– Article Courtesy: The Times of India
On the occasion of the Mahavir Jayanthi we would like to place before our visitors this special article that had appeared in the editorial of The Times of India.
Saturday, April 3, 2004 : A number of people are born every day but Mahavir’s birth in 511 BC was marked by an uncanny element. While still growing in his mother’s womb, Mahavir was endowed with clairvoyance or avadhigyan . An ordinary man is born with indirect knowledge, paroksh , but Mahavir was born with direct knowledge, pratyaksh , as if he had experienced everything already.
After Mahavir’s birth, his family began to grow prosperous and his parents named him Vardhman. Since he was clairvoyant, he came to be known as saman . Realising his power of tolerance during spiritual practice, he was called Mahavir. Two saints, Vijay and Sanjay, saw Mahavir and a mere glimpse of his personality dispelled all their doubts.
That man is free to think and act the way he likes is a relative truth, for he is not entirely free; he is bound by destiny. Mahavir’s destiny was bound with moksha. His parents were followers of the 23rd Jain Tirthankara, Parshva, whose teachings left a lasting impression on his mind. Destiny, environment and separation from family prompted Mahavir to take to asceticism. But his brother Nandivardhan persuaded him to reconsider his decision. Mahavir renounced worldly relationships and went off with the sole objective of achieving complete samayika (equanimous state of mind or super-consciousness). His 33-year-old life of a householder came to an end.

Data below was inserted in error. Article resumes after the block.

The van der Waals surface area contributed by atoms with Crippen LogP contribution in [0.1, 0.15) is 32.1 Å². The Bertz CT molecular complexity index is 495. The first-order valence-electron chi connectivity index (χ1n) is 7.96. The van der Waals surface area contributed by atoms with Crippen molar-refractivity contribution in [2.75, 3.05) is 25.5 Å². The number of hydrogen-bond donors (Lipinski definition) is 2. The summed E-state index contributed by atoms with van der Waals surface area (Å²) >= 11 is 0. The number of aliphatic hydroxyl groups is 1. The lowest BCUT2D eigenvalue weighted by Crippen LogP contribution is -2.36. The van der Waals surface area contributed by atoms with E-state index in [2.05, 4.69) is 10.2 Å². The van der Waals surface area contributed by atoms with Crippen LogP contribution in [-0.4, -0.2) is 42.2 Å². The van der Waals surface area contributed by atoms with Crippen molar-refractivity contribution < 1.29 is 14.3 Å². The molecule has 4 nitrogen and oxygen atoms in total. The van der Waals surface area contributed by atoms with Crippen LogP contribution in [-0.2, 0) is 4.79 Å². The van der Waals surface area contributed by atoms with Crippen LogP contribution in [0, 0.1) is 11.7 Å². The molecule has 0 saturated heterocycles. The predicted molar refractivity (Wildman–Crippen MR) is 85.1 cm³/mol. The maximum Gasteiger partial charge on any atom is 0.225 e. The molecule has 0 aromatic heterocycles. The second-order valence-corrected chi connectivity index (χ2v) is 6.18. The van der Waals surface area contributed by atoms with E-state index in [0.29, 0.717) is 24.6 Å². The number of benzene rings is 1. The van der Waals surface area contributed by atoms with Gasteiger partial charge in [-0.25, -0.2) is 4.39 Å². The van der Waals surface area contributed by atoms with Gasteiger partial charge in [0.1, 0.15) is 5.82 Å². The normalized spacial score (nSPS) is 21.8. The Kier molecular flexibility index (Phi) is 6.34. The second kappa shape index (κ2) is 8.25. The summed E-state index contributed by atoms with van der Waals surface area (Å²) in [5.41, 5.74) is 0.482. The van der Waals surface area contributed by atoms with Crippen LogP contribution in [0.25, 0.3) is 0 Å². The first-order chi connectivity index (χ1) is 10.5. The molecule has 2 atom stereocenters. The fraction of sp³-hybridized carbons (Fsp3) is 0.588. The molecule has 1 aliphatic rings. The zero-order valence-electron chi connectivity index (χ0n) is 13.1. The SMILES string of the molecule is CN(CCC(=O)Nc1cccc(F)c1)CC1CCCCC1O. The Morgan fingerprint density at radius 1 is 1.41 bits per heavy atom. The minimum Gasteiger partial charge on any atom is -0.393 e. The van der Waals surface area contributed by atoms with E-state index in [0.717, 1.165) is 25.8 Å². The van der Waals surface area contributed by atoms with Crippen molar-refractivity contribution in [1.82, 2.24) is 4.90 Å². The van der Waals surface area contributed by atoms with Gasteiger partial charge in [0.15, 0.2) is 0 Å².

He began the vigorous practice of Samya Yoga, the yoga of equanimity, and for 12 years he went through and overcame several ordeals. Mahavir was a pioneer of ahimsa; he was also fearless, a quality he felt was indispensable to promote ahimsa. This principle became an integral part of his way of life. So during his penance he wandered alone in the jungles. Several incidents are narrated to illustrate his fearlessness.